Secretive active ETFs lose out to their fully transparent rivals
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Secretive exchange traded funds that hide what they are holding from potential investors appear to be falling out of favour.
US regulators approved semi- and non-transparent ETFs in 2019, paving the way for the structure to depart from the tried-and-trusted model where ETFs reveal their full portfolio publicly every day.
The new “portfolio-shielding” models were expected to encourage actively managed funds to enter the ETF market, something many active managers had been reluctant to do because they feared daily holdings disclosures would reveal their “secret sauce”, allowing other investors to front-run their funds and steal their intellectual property.
ETFs adopting semi- and non-transparent structures can instead opt to reveal only a snapshot of their holdings on a monthly or quarterly basis, similar to the limited level of transparency offered by many mutual funds. Alternatively, they may reveal their holdings, but not how much of each security they hold.
However, after initial enthusiasm growth of these novel structures has stalled as investors have largely shunned them and ETF issuers have become more comfortable with full transparency.
“Semi-transparent ETFs are dead,” said Michael O’Riordan, founding partner of consultancy Blackwater Search and Advisory. “None of them really gained any traction in terms of raising assets. Investors voted with their wallets and a lot of advisers bypassed them completely.”
“Most asset managers have focused on fully transparent active approaches as they enter the ETF market or have added in a mix of fully and semi-transparent funds,” said Todd Rosenbluth, head of research at VettaFi.
Active non-transparent ETFs exhibited strong growth in their formative years, data from Morningstar Direct show.
Between year-end 2019 and the end of 2021 the assets of US-listed active non-transparent ETFs jumped from just $20mn (in three ETFS) to $5.6bn (spread across 45).
At that juncture non-transparent ETFs accounted for 5.3 per cent of all US-listed active ETFs and 1.9 per cent of assets, the data shows.
However, rather than being a springboard for further growth, December 2021 represented a pinnacle for the popularity of active non-transparent funds as they began to lose market share to their fully transparent active rivals.
As of the end of July this year, total assets in non-transparent ETFs had edged up to $7.1bn, spread across 55 funds, Morningstar found.
But the vehicles now account for just 4.7 per cent of the 1,160 US-listed active ETFs and 1.6 per cent of their $447bn of assets. Moreover $2.7bn, 38 per cent of that limited pot of money, is held by a single ETF, Nuveen Growth Opportunities (NUGO).
The pace of launches has also slowed, from a peak of 24 in 2021 to nine in 2022 and eight in the first seven months of this year.
Some fund houses have thrown in the towel. Franklin Templeton last year converted its only non-transparent ETF, the ClearBridge Focus Value ESG ETF (CFCV) into a conventional transparent vehicle, expressing confidence that it can “manage the fund efficiently and effectively while publicly disclosing portfolio holdings on a daily basis”.
In June, T Rowe Price launched its first five active transparent equity ETFs, a departure from the semi-transparent model it used for its previous five-strong roster of active equity ETFs in 2020 and 2021.
T Rowe told the FT that it was responding to “our clients’ diverse and evolving preferences”, and that its second tranche of ETFs were “new and distinct strategies”, whereas the initial quintet had been based on its existing mutual fund strategies.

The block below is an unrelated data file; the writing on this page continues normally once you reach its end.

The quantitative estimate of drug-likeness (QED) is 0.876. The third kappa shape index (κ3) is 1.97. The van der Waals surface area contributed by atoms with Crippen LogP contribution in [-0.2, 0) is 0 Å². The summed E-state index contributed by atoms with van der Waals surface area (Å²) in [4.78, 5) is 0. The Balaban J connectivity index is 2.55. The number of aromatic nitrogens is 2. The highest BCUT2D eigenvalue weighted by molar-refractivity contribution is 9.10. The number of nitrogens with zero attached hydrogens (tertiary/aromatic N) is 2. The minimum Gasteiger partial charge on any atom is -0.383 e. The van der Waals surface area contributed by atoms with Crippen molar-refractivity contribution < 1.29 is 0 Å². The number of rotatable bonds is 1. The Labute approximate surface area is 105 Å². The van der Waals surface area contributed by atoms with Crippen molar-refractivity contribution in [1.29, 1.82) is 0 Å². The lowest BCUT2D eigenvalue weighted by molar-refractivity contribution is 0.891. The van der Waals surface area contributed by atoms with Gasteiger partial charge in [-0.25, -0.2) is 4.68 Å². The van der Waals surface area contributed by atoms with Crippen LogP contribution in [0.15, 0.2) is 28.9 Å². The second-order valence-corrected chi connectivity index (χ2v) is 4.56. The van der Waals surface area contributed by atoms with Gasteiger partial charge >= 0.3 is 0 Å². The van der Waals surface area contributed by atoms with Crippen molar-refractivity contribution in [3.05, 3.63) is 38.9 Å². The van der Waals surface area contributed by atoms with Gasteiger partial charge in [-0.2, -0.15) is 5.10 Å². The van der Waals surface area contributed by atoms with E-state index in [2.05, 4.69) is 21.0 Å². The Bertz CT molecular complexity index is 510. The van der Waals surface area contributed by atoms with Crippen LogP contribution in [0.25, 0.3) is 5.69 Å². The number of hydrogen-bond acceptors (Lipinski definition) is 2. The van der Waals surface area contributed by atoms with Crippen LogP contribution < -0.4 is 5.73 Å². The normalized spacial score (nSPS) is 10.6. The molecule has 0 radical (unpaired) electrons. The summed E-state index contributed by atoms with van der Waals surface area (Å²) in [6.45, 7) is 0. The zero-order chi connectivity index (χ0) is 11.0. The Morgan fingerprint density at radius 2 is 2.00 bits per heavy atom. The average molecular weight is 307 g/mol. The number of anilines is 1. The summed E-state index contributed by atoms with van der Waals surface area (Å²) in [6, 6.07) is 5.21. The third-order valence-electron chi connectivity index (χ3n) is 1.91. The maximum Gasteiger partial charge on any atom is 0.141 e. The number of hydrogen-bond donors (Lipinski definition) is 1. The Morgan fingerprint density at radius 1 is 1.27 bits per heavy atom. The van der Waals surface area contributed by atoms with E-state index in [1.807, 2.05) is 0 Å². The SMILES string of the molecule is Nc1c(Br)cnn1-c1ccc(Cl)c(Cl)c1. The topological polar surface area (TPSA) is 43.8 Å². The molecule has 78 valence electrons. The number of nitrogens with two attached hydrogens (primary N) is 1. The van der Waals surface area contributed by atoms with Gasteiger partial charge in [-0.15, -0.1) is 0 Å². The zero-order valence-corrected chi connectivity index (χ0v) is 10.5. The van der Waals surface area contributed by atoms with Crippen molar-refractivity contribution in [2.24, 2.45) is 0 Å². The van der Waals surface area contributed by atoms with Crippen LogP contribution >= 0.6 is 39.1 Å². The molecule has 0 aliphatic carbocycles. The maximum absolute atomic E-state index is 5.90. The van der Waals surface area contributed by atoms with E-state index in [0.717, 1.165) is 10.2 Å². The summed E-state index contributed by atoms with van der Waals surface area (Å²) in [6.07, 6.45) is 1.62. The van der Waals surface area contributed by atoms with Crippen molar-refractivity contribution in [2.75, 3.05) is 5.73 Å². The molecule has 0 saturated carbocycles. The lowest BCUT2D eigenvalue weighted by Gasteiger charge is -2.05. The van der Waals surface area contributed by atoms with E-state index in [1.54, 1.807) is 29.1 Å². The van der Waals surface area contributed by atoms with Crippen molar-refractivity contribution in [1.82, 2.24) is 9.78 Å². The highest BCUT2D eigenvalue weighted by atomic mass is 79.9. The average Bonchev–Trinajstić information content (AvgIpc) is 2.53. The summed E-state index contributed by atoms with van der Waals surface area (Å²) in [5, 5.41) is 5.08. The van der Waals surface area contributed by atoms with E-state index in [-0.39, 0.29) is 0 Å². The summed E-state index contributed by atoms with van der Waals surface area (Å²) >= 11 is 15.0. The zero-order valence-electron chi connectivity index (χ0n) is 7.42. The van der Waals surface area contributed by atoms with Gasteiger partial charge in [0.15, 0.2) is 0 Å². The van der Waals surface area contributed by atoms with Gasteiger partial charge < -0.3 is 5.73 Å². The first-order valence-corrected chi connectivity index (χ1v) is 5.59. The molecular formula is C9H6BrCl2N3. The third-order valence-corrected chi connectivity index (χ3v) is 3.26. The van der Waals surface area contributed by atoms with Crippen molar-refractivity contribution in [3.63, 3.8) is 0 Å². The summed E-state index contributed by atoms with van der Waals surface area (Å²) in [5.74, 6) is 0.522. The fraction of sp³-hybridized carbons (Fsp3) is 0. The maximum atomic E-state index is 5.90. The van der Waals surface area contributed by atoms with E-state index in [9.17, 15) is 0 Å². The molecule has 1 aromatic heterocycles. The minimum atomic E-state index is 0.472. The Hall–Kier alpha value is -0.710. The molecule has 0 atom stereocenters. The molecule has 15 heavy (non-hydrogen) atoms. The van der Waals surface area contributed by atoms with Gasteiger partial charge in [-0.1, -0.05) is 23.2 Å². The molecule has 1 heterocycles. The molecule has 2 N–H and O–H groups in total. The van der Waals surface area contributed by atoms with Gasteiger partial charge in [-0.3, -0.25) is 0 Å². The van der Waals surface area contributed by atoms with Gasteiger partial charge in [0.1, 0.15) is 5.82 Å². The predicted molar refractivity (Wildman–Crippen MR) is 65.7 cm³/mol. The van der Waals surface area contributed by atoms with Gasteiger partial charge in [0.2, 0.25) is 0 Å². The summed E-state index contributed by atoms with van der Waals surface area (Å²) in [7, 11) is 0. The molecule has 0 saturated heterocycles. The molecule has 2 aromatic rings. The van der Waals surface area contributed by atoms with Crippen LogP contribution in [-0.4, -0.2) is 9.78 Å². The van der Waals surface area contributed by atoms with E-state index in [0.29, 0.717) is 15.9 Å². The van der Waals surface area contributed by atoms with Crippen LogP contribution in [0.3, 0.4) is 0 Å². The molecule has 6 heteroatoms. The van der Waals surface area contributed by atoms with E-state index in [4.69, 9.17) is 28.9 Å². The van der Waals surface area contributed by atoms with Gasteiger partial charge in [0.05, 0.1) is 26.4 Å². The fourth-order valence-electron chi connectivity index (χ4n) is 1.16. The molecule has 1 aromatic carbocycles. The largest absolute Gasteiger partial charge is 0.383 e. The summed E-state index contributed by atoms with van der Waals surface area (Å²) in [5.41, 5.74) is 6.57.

Growth in other markets has been held back by regulators, with the European Union yet to approve any semi- or non-transparent ETF structures, although they are available in Canada and Australia.
“Conceptually, ETFs are meant to be very transparent by their nature, and now we have introduced something that says it is only semi-transparent. That’s something that goes against the grain,” O’Riordan argued.
He pointed out that Cathie Wood’s Ark Invest was the “posterchild” for active ETFs embracing transparency, with its popular six-strong active ETF range using the traditional ETF structure.
He accepted that the threats of IP theft and being front-run were “valid concerns” but believed in practice “it hasn’t been borne out. It’s not a real risk, it’s a theoretical risk. I don’t think it happens that often,” he said.
As a result, the industry had become comfortable with full transparency, O’Riordan argued.
“The semi-transparent vehicle had a short life, but we think the end is nigh,” he added.
Rosenbluth cited the limitations of semi- and non-transparent ETFs for their relative lack of traction. In particular, he noted that, per SEC rules, these structures are only allowed to hold US securities and American depositary receipts, meaning any ETF that wants to hold any foreign-listed stocks must be transparent.
Rosenbluth was unwilling to sound the death knell for the concept, however.
He argued that for investment houses that offer the same strategy in both ETF and mutual fund formats “the semi-transparent approach makes sense” as “all shareholders own the same securities and management can avoid sharing proprietary information”.
Moreover, Rosenbluth believed “small cap is an investment style that makes more sense in a semi-transparent structure” because shares in smaller companies tend to be less liquid than blue-chip stocks.
He cited the JPMorgan Active Small Cap Value ETF (JPSV), the manager’s first semi-transparent ETF, which launched in March, as a prime example.
Analysts at the banking arm of JPMorgan also believe the concept still has a future.
Although they concede that the adoption of semi- and non-transparent ETF structures “has been relatively slow”, they expect further growth as “investors become more familiar with them”.